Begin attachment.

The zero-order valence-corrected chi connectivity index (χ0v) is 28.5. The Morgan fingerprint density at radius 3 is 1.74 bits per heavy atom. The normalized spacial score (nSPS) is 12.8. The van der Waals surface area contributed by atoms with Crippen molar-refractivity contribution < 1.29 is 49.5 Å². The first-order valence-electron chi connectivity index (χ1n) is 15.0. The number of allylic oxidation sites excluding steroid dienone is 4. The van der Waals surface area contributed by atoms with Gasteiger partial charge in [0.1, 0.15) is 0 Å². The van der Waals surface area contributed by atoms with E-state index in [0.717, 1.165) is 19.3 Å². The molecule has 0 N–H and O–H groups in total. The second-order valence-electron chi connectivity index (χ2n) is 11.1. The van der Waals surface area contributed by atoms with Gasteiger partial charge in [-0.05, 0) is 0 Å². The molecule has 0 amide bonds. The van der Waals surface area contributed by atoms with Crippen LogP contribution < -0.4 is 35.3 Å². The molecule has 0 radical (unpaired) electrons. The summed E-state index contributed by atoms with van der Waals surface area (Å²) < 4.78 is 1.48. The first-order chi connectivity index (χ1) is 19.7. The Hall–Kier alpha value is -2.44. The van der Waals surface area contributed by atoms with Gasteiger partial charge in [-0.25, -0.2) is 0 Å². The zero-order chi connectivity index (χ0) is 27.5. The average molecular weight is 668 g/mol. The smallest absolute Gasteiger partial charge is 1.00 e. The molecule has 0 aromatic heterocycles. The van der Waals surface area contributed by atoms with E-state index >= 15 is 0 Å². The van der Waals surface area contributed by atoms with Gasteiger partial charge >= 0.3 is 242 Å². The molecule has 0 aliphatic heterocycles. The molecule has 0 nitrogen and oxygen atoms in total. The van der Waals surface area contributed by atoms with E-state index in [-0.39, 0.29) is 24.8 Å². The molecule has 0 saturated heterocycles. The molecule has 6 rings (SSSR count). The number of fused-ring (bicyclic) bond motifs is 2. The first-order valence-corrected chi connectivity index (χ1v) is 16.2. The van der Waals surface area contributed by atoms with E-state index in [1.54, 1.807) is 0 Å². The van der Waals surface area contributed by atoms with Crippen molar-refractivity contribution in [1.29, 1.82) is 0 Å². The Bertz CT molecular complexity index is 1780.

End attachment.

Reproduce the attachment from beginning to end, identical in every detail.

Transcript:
The zero-order valence-corrected chi connectivity index (χ0v) is 28.5. The Morgan fingerprint density at radius 3 is 1.74 bits per heavy atom. The normalized spacial score (nSPS) is 12.8. The van der Waals surface area contributed by atoms with Crippen molar-refractivity contribution < 1.29 is 49.5 Å². The first-order valence-electron chi connectivity index (χ1n) is 15.0. The number of allylic oxidation sites excluding steroid dienone is 4. The van der Waals surface area contributed by atoms with Gasteiger partial charge in [0.1, 0.15) is 0 Å². The van der Waals surface area contributed by atoms with E-state index in [0.717, 1.165) is 19.3 Å². The molecule has 0 N–H and O–H groups in total. The second-order valence-electron chi connectivity index (χ2n) is 11.1. The van der Waals surface area contributed by atoms with Gasteiger partial charge in [-0.05, 0) is 0 Å². The molecule has 0 amide bonds. The van der Waals surface area contributed by atoms with Crippen LogP contribution < -0.4 is 35.3 Å². The molecule has 0 radical (unpaired) electrons. The summed E-state index contributed by atoms with van der Waals surface area (Å²) < 4.78 is 1.48. The first-order chi connectivity index (χ1) is 19.7. The Hall–Kier alpha value is -2.44. The van der Waals surface area contributed by atoms with Gasteiger partial charge in [-0.25, -0.2) is 0 Å². The zero-order chi connectivity index (χ0) is 27.5. The average molecular weight is 668 g/mol. The smallest absolute Gasteiger partial charge is 1.00 e. The molecule has 0 aromatic heterocycles. The van der Waals surface area contributed by atoms with E-state index >= 15 is 0 Å². The van der Waals surface area contributed by atoms with Gasteiger partial charge >= 0.3 is 242 Å². The molecule has 0 aliphatic heterocycles. The molecule has 0 nitrogen and oxygen atoms in total. The van der Waals surface area contributed by atoms with E-state index in [-0.39, 0.29) is 24.8 Å². The molecule has 0 saturated heterocycles. The molecule has 6 rings (SSSR count). The number of fused-ring (bicyclic) bond motifs is 2. The first-order valence-corrected chi connectivity index (χ1v) is 16.2. The van der Waals surface area contributed by atoms with E-state index in [1.54, 1.807) is 0 Å². The van der Waals surface area contributed by atoms with Crippen molar-refractivity contribution in [1.29, 1.82) is 0 Å². The Bertz CT molecular complexity index is 1780.